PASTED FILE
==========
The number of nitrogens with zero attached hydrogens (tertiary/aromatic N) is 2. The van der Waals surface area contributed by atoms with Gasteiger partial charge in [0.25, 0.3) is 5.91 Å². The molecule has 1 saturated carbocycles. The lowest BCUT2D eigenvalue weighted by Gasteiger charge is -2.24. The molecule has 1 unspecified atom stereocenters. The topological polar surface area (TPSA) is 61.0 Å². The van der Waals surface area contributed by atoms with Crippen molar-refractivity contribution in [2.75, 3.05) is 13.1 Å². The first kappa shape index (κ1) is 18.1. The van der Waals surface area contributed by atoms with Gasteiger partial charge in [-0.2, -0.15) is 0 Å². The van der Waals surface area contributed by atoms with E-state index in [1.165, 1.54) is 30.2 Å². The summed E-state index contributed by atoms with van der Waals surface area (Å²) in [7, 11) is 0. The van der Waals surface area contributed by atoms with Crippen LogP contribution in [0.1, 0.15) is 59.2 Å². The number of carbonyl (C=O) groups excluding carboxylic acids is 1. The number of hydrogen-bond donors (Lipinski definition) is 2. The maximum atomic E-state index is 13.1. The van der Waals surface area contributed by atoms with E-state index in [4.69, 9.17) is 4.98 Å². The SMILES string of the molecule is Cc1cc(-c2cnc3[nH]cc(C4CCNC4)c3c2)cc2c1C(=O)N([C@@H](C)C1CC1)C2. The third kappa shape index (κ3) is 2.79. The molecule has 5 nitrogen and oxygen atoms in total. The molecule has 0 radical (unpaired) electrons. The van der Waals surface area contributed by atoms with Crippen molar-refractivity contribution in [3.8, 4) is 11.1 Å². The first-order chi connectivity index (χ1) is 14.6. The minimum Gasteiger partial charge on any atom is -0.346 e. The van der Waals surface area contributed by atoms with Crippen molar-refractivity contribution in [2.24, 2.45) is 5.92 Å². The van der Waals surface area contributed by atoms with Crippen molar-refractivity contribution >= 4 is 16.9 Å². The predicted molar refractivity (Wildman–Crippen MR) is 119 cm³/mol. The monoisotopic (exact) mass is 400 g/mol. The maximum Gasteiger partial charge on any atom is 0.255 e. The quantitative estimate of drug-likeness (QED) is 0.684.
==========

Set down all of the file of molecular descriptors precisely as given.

The number of nitrogens with zero attached hydrogens (tertiary/aromatic N) is 2. The van der Waals surface area contributed by atoms with Gasteiger partial charge in [0.25, 0.3) is 5.91 Å². The molecule has 1 saturated carbocycles. The lowest BCUT2D eigenvalue weighted by Gasteiger charge is -2.24. The molecule has 1 unspecified atom stereocenters. The topological polar surface area (TPSA) is 61.0 Å². The van der Waals surface area contributed by atoms with Crippen molar-refractivity contribution in [2.75, 3.05) is 13.1 Å². The first kappa shape index (κ1) is 18.1. The van der Waals surface area contributed by atoms with Gasteiger partial charge in [-0.2, -0.15) is 0 Å². The van der Waals surface area contributed by atoms with E-state index in [1.165, 1.54) is 30.2 Å². The summed E-state index contributed by atoms with van der Waals surface area (Å²) in [7, 11) is 0. The van der Waals surface area contributed by atoms with Crippen LogP contribution in [0.1, 0.15) is 59.2 Å². The number of carbonyl (C=O) groups excluding carboxylic acids is 1. The number of hydrogen-bond donors (Lipinski definition) is 2. The maximum atomic E-state index is 13.1. The van der Waals surface area contributed by atoms with E-state index in [4.69, 9.17) is 4.98 Å². The SMILES string of the molecule is Cc1cc(-c2cnc3[nH]cc(C4CCNC4)c3c2)cc2c1C(=O)N([C@@H](C)C1CC1)C2. The third kappa shape index (κ3) is 2.79. The molecule has 5 nitrogen and oxygen atoms in total. The molecule has 0 radical (unpaired) electrons. The van der Waals surface area contributed by atoms with Crippen molar-refractivity contribution in [3.8, 4) is 11.1 Å². The first-order chi connectivity index (χ1) is 14.6. The minimum Gasteiger partial charge on any atom is -0.346 e. The van der Waals surface area contributed by atoms with Crippen molar-refractivity contribution in [2.24, 2.45) is 5.92 Å². The van der Waals surface area contributed by atoms with Crippen molar-refractivity contribution >= 4 is 16.9 Å². The predicted molar refractivity (Wildman–Crippen MR) is 119 cm³/mol. The monoisotopic (exact) mass is 400 g/mol. The maximum Gasteiger partial charge on any atom is 0.255 e. The quantitative estimate of drug-likeness (QED) is 0.684.